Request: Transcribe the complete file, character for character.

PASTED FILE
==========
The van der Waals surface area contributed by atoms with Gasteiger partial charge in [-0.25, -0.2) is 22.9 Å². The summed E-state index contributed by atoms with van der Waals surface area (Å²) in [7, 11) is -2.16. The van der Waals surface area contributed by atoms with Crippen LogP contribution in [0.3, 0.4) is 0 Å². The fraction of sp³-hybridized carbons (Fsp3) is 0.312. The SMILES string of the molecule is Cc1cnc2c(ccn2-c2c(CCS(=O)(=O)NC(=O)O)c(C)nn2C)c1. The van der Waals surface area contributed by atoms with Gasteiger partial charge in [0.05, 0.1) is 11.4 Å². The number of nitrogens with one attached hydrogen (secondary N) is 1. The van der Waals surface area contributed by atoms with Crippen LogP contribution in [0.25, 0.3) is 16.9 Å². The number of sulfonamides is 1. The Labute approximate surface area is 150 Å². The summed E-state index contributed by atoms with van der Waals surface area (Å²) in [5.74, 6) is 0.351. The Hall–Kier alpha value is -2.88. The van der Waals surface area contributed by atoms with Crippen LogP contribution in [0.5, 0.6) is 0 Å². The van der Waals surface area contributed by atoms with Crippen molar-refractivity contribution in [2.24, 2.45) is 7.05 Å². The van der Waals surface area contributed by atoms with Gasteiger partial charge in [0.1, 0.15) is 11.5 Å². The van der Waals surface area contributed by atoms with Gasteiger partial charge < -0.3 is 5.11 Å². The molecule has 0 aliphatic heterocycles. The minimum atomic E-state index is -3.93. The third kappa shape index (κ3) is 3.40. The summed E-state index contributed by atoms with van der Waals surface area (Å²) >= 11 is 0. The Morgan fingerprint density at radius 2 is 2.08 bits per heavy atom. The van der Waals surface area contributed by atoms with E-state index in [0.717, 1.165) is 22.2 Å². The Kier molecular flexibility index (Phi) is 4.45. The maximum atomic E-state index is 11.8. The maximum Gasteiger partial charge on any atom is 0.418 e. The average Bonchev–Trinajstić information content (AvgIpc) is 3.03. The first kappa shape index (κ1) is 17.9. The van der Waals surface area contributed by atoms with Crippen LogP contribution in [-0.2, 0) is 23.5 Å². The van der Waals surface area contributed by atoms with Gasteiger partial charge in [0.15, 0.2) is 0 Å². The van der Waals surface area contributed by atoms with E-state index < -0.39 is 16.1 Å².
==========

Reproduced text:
The van der Waals surface area contributed by atoms with Gasteiger partial charge in [-0.25, -0.2) is 22.9 Å². The summed E-state index contributed by atoms with van der Waals surface area (Å²) in [7, 11) is -2.16. The van der Waals surface area contributed by atoms with Crippen LogP contribution in [0.3, 0.4) is 0 Å². The fraction of sp³-hybridized carbons (Fsp3) is 0.312. The SMILES string of the molecule is Cc1cnc2c(ccn2-c2c(CCS(=O)(=O)NC(=O)O)c(C)nn2C)c1. The van der Waals surface area contributed by atoms with Gasteiger partial charge in [0.05, 0.1) is 11.4 Å². The number of nitrogens with one attached hydrogen (secondary N) is 1. The van der Waals surface area contributed by atoms with Crippen LogP contribution in [0.25, 0.3) is 16.9 Å². The number of sulfonamides is 1. The Labute approximate surface area is 150 Å². The summed E-state index contributed by atoms with van der Waals surface area (Å²) in [5.74, 6) is 0.351. The Hall–Kier alpha value is -2.88. The van der Waals surface area contributed by atoms with Crippen LogP contribution in [0.5, 0.6) is 0 Å². The van der Waals surface area contributed by atoms with Crippen molar-refractivity contribution in [2.24, 2.45) is 7.05 Å². The van der Waals surface area contributed by atoms with Gasteiger partial charge in [0.1, 0.15) is 11.5 Å². The van der Waals surface area contributed by atoms with Gasteiger partial charge < -0.3 is 5.11 Å². The molecule has 0 aliphatic heterocycles. The minimum atomic E-state index is -3.93. The third kappa shape index (κ3) is 3.40. The summed E-state index contributed by atoms with van der Waals surface area (Å²) >= 11 is 0. The Morgan fingerprint density at radius 2 is 2.08 bits per heavy atom. The van der Waals surface area contributed by atoms with E-state index in [0.717, 1.165) is 22.2 Å². The Kier molecular flexibility index (Phi) is 4.45. The maximum atomic E-state index is 11.8. The maximum Gasteiger partial charge on any atom is 0.418 e. The average Bonchev–Trinajstić information content (AvgIpc) is 3.03. The first kappa shape index (κ1) is 17.9. The van der Waals surface area contributed by atoms with Crippen LogP contribution in [-0.2, 0) is 23.5 Å². The van der Waals surface area contributed by atoms with Gasteiger partial charge in [0.15, 0.2) is 0 Å². The van der Waals surface area contributed by atoms with E-state index < -0.39 is 16.1 Å².